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Handi wrote:

I live in the Northern US and believe me the homeless do live outside without heat in the winter.

That does not stop someone from living under those conditions. While they will need some sort of heat to melt the water, it need not be heating a building.

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The homeless don't disappear or take vacations. They still sleep on the street but add insulation - sleeping bags etc. They also find warmer places to sleep - like near ground-level heating duct outlets.
One can make a house that is super-insulated and retains heat generated by usage - lights, TV, people. However, it is a very difficult task and expensive to build. Passive solar with a heat backup source is easier to do.
Mike
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snipped-for-privacy@hottail.com wrote:

Are you trolling? Or I question your common sense. Survive for few days? Yes, even outdoor. Your boy scout woodsman training should've taken care of it. For whole winter? you may not die but miserable frostbite for one thing. Can you wash in ice cold water? Yuck! Tony
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"I know people that can not get thru a summer without air conditioning" Absolutely daft statement,,,, lets see Africa, South America, Australia, and Mexico just to name a few.
Sure you can do it. But your plumbing will be the worse for it. Keeping a home above freezing when there is water in the pipes is just good sense.
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snipped-for-privacy@hottail.com wrote:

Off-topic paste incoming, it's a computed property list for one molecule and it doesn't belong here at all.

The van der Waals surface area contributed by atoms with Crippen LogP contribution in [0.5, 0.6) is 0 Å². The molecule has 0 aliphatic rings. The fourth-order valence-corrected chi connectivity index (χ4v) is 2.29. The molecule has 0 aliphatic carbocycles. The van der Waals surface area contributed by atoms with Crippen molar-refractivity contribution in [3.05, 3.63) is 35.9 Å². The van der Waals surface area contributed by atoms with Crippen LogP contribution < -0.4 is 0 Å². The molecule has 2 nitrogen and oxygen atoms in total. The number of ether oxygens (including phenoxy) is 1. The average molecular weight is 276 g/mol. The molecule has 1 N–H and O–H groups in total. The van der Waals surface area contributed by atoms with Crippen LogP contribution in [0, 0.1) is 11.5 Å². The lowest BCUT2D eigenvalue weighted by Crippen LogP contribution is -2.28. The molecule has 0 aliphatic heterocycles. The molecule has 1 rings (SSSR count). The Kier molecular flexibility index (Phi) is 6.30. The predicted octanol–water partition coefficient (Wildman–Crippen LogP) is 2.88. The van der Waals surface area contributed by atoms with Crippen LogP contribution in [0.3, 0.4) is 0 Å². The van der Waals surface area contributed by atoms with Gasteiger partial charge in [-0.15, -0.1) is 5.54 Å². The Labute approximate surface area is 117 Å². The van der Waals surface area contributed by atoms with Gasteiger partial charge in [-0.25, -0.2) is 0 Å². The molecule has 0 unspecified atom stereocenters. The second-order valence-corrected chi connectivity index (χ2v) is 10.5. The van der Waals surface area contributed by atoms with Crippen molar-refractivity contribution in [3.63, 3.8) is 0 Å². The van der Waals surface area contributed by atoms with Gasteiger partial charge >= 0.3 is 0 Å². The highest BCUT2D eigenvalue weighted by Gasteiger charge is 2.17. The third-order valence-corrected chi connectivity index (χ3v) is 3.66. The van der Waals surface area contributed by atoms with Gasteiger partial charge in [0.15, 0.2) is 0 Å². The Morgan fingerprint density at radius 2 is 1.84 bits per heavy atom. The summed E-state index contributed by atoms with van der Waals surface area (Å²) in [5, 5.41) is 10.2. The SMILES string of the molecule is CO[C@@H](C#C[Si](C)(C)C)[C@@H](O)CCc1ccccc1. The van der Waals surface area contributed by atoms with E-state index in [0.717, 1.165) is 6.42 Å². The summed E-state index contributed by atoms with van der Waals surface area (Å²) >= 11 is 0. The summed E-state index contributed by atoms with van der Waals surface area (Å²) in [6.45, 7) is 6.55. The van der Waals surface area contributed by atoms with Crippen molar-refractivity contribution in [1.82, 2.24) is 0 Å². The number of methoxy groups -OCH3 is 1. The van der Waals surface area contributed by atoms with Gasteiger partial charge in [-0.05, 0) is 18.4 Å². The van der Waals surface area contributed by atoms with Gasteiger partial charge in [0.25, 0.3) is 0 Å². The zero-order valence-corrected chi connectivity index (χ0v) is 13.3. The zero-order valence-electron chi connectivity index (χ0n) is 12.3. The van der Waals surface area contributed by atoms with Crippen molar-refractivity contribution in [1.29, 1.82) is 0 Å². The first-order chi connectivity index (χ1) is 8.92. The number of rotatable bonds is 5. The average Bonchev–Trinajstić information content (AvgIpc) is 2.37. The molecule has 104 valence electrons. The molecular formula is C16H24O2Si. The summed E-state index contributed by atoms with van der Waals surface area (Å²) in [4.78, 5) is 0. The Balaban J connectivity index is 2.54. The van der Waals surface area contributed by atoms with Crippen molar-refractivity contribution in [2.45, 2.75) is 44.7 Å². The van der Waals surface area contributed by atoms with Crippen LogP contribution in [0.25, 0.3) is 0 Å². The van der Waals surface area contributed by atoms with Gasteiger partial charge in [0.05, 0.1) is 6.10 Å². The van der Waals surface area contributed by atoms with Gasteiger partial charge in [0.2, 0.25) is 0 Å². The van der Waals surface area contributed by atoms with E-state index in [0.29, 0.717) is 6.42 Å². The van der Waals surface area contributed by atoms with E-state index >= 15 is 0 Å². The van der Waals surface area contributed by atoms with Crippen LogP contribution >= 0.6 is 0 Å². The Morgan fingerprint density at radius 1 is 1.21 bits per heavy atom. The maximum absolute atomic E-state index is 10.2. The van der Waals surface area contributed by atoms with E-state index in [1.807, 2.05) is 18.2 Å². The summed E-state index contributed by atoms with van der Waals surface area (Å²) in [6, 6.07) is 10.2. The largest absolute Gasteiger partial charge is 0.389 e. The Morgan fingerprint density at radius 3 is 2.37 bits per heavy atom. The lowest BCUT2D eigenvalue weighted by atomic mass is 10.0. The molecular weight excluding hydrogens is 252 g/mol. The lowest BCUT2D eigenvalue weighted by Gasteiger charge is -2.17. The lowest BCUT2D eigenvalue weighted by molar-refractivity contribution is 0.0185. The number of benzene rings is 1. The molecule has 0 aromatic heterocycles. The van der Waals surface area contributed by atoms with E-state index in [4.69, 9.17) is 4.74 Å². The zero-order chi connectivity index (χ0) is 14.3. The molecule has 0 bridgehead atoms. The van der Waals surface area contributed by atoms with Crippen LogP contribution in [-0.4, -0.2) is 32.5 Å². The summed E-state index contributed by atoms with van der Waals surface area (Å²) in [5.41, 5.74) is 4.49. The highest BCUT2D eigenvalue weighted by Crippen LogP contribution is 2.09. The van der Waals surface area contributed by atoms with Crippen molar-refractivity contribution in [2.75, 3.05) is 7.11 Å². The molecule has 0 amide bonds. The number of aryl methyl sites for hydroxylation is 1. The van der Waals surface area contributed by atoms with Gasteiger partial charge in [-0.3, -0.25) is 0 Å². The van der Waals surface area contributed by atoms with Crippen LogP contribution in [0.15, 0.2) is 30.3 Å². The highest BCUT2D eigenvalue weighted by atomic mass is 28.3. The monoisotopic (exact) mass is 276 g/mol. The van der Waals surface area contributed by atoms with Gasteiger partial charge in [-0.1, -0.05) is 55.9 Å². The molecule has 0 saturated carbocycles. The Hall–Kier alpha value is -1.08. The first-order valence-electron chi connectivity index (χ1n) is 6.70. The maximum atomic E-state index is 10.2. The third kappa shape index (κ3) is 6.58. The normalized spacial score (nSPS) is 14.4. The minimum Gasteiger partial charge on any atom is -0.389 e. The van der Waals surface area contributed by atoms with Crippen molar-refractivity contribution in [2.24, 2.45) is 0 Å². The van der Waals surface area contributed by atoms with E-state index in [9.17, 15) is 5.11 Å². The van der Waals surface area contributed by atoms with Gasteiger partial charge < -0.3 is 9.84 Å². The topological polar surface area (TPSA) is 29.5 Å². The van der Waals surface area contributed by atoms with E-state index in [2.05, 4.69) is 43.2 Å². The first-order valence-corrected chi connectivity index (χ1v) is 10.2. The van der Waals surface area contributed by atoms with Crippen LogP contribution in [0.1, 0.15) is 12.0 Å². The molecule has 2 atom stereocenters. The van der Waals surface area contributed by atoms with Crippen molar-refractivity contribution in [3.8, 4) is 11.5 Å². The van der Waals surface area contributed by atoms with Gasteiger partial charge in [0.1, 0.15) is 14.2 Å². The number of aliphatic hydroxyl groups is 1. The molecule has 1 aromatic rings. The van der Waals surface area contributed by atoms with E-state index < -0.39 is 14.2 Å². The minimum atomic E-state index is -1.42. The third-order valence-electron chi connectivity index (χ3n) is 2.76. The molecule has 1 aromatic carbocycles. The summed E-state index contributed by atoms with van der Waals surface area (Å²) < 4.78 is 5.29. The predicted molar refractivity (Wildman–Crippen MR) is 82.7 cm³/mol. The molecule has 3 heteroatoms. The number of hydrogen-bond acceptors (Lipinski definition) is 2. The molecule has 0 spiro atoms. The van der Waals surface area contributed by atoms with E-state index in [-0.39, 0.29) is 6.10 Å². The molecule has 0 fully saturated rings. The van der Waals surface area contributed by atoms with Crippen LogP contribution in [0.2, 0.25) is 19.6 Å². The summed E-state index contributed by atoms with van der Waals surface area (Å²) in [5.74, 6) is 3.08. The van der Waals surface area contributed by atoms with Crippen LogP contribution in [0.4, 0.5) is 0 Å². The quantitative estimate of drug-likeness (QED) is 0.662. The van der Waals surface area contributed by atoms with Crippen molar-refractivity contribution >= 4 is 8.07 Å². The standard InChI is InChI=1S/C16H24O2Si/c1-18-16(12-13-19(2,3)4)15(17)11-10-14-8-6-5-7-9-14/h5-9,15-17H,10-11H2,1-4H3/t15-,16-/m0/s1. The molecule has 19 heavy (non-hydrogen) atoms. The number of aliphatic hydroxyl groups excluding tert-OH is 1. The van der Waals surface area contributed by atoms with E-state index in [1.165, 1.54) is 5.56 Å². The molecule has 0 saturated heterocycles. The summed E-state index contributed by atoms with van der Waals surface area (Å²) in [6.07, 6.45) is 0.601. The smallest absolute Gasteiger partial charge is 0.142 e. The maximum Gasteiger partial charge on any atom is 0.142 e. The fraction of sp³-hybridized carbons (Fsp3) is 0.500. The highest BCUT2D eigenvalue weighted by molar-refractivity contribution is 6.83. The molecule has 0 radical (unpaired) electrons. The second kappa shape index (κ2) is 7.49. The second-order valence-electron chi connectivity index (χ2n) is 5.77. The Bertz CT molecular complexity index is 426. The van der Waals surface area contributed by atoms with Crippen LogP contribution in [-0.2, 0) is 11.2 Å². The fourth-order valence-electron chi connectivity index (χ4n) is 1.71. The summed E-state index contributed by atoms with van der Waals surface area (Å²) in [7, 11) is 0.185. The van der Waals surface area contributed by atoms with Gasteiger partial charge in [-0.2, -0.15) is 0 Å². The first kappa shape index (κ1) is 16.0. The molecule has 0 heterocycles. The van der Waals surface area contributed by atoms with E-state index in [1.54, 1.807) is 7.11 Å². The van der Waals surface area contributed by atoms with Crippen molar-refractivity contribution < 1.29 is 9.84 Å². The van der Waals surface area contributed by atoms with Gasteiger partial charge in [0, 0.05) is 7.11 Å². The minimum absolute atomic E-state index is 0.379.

The pipes would freeze, and it's hard to live without water.
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On Sun, 15 Jan 2006 03:23:06 -0600, snipped-for-privacy@hottail.com wrote:

We used to do it in a hunting cabin in Md all the time. You basically have a wooden tent. If you didn't bring it, you didn't have it. As I got older we upgraded our accomedations.
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I basically do this, but my home is self-built and super insulated. A 100W lightbulb keeps my daughter's room at 69F when it's 15F outside. My computers heat my downstairs studio. We do have a furnace, and on especially cold nights, it will run once for 15 minutes until the walls heat up again. If the next day is sunny, solar heat keeps the upstairs warm. Sometimes it even exceeds 70F with the sun's heat. We keep thermostat at 63F overnight. Rarely does the house temperature fall below that. Right now, it's 7F outside with 50mph winds bashing the trees to heck and it's warm and comfy in here, despite the furnace being off since early this morning (14 hours ago). I also have a MagicHeat heat reclaimer (exchanger) on the exit flue of the furnace. It produces 50,000BTUs of heat from the waste heat that normally goes out the chimney. That heats the workshop area of the basement to almost uncomfortably warm temperatures while the furnace burner is running it's 12 minute cycle. I have R50 in the walls and R70 in the ceilings, plus foil behind the sheetrock, tied to electrical ground for RF shielding from a radio tower down the street, but it seems to help reflect the heat back into the room as well. Walls are sheetrock, foil, 6 mil poly sheet, 6" fiberglass, 1" polyisocyanurate foil sandwich, plywood, 30lb felt, masonry/Transite panels exterior. Anderson windows with foam filled frames and low-E glass.